“How Non-Minority Students Also Benefit from Racially Diverse Schools:” The National Coalition on School Diversity has just released its latest Research Brief, in response to many requests from our colleagues in the field. Prepared by Genevieve Siegel-Hawley of Virginia Commonwealth University.
Save the date: A post-election reception for DC-area friends of PRRAC, the night before our fall Board meeting. At the Tabard Inn, 1739 N Street NW, Thursday, November 15, 5:30-7:30. Please RSVP to Ebony Gayles if you’d like to join us!
Adkins et al v. Morgan Stanley: Read an overview and the full class action complaint in this important civil rights case attacking the harsh racial impacts of predatory lending under the Fair Housing Act and the Equal Credit Opportunity Act. Filed by the ACLU Racial Justice Project (headed by PRRAC Board member Dennis Parker) and the National Consumer Law Center.
Is Inclusionary Zoning Inclusionary? A “Guide for Practitioners” by Heather Schwartz and colleagues finds that, compared to other affordable housing programs, IZ programs provide its recipients with greater access to low-poverty neighborhoods, which are often correlated with high-performing schools – but that unlike many affordable housing programs, they tend to serve owners rather than renters. Read the study here.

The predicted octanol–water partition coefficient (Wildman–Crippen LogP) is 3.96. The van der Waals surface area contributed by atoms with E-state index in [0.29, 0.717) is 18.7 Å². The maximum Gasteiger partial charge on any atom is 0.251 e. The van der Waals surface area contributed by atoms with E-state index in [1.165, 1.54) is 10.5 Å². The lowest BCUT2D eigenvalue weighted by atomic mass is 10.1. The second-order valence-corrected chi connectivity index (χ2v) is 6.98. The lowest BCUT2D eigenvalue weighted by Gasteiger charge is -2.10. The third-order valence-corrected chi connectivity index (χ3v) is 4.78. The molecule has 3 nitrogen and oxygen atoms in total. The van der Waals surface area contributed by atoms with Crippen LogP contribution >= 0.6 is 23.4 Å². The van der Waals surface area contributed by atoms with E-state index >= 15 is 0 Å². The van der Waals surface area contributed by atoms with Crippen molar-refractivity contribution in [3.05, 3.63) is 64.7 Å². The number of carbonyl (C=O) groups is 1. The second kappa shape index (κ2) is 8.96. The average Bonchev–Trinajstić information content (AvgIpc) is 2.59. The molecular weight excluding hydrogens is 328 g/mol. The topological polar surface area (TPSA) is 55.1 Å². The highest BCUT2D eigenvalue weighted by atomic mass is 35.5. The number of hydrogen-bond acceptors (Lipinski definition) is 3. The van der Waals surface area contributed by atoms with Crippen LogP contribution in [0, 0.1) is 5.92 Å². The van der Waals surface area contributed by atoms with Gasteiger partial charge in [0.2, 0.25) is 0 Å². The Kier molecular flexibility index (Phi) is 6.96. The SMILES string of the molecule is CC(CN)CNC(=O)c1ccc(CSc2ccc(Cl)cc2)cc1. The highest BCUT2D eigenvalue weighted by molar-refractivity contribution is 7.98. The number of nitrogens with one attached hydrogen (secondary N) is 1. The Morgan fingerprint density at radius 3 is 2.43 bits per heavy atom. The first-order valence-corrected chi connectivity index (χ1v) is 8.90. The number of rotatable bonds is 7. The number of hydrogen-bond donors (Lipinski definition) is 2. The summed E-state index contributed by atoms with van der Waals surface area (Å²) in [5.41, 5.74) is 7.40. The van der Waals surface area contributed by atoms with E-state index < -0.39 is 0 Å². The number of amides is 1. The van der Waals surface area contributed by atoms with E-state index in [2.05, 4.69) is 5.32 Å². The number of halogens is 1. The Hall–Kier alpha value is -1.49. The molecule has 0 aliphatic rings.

Dana Goldstein on Boston’s “new” busing debate: in the AtlanticCities blog. “A recent Harvard Graduate School of Education analysis [found] that Menino’s proposals to reduce busing would lead to the further clustering of poor and nonwhite students in low-performing schools, and would give white, middle-class students disproportionate access to high-quality schools…” Read more
Alternatives to incarceration: “From Waiting Rooms to Resource Hubs: Designing Change at the Department of Probation,” by Laura Kurgan – profiling New York City’s investment in “justice reinvestment” From the almost-always-interesting Urban Omnibus newsletter of the NY Architectural League.